On Monday, the KRACK vulnerability to WPA2 was revealed in a paper by Mathy Vanhoef and Frank Piessens. KRACK enables a range of attacks against the protocol, resulting in a total loss of the privacy that the protocol attempts to guarantee. For more technical details on the attack, the website and the Key Reinstallation Attacks (KRA) paper are the best place to look. The paper presents the problem clearly, and you will learn about a protocol that you use constantly. Furthermore, it presents a number of compelling attacks that show exactly how big of a problem KRACK is. This post will discuss what the KRACK paper has to teach us about formal methods and cryptography standards.
It’s a little surprising that a protocol as widely used as WPA2 still harbors critical vulnerabilities. Even more surprising is that portions of the protocol have been formally verified (mathematically proved) to be secure! Why don’t these factors guarantee that the protocol is free of such critical vulnerabilities? The KRA paper raises the following concerns about standards and formal verification. These provide us with valuable insight into pitfalls to avoid as we perform and present our work:
- Specifications for a protocol may not be precise enough to guarantee security.
- Real-world implementations may not match formal specifications used in proofs.
- Formal proofs might lead to complacency, discouraging future audits and inspections.
At Galois, we believe strongly in the value of formal verification, so we think it’s worth examining each of these points. In doing so, we gain some insights into real-world cryptography verification.
Concern: Specifications may not be precise enough
It is impossible to test for security. Security is a property of all possible behaviors of a system, so the time to get security right is when the system is defined. KRACK is a vulnerability in the specification of the WPA2 protocol, and it is exacerbated in some cases by decisions that implementors made in the face of an ambiguous specification. Any of these decisions allow the implementations to function correctly. After all, we’ve been successfully utilizing WPA2 for a long time without noticing any significant functionality shortcomings. In the face of the KRACK vulnerability, however, these ambiguities allow for significantly more damaging attacks.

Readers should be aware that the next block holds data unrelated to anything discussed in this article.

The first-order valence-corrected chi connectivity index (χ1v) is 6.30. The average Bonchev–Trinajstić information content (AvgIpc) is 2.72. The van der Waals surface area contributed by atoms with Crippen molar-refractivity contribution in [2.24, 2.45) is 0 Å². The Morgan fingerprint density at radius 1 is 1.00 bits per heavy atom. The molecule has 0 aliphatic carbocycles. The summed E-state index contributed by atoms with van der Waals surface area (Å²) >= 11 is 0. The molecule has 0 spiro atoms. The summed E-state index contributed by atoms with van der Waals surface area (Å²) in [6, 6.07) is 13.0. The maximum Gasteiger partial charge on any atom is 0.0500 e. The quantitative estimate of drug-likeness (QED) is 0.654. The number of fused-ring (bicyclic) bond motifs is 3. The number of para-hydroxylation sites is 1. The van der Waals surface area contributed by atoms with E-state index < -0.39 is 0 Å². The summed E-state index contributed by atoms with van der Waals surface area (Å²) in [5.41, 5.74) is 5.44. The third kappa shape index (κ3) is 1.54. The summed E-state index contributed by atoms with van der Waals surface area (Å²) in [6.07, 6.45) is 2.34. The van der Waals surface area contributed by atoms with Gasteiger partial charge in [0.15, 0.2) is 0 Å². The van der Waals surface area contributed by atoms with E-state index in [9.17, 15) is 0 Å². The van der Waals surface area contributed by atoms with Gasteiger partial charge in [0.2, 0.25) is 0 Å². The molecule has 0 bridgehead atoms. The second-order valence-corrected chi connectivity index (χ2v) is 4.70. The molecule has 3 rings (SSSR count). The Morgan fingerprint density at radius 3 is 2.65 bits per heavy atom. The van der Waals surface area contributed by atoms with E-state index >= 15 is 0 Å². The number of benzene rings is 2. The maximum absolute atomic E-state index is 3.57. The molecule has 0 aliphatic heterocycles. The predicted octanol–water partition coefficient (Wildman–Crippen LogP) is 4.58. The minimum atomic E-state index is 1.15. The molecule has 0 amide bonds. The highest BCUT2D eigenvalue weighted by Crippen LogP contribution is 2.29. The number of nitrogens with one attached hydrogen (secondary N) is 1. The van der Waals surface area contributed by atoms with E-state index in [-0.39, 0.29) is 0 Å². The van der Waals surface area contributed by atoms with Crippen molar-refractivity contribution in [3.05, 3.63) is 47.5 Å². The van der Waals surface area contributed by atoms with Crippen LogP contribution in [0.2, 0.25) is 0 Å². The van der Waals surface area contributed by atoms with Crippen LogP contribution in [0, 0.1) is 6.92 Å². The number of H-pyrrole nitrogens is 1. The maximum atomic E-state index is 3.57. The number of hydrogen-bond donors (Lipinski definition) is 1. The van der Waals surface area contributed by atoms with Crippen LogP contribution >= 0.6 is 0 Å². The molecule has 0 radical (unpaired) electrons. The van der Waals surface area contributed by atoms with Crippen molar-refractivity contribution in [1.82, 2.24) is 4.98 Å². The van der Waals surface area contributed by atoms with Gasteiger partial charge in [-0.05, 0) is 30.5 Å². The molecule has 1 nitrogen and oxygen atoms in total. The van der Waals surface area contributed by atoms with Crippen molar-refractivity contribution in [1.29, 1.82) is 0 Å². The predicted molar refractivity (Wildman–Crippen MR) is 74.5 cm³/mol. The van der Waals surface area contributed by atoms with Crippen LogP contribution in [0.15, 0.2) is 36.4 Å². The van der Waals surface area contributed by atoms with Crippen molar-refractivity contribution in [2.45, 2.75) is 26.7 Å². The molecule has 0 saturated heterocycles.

We can ensure that specifications are unambiguous by making them more formal. Often, ambiguity hides in natural language specifications in ways that are difficult to understand until the specifications are represented formally. A formal specification serves as an intermediate point between the easily ingestible natural language specifications we typically see today and the more complicated implementations.
A successful specification language for Cryptography allows the cryptographic community to express themselves precisely. The specifications should be readable by mathematicians and software engineers alike. They should allow natural language specification to sit side-by-side with code that looks almost exactly like the mathematics that occurs in the research literature, RFCs, and standards. Examples of language that can be used for Cryptography specification include our own Cryptol language, F* (as used in miTLS), Coq (In particular the FCF library and Fiat). All of these are open-source tools that are free for use by anyone.
For an example of how implementation and natural language specifications can coexist, see our ChaCha20 specification. That file can be both compiled to an attractive PDF for printing and reading as well as typechecked and executed by Cryptol. This is a “best of both worlds” combination of readability and rigor.
Of course, rigorous specifications are only useful if they are available for inspection by the scientific community. IEEE’s policy of putting standards behind a paywall discourages scientists from examining and reasoning about those standards. Matt Green does an excellent job of explaining this in his blog post on the topic.
Concern: Real-world Implementations might not match specifications
This concern is absolutely correct. There is not much value in proving specifications correct if the specifications don’t reflect the reality of implementations. The technologies to match protocol specifications to implementations are becoming more usable (and more widely used) every day. We call such proofs end-to-end proofs, as they carry properties all the way from high level security proofs down to source code, even in challenging languages such as C. Examples of these techniques in the cryptography world include recent work using Coq and VST to verify HMAC and DRBG, the code-generation approach of Project Everest, and our own efforts to verify parts of s2n.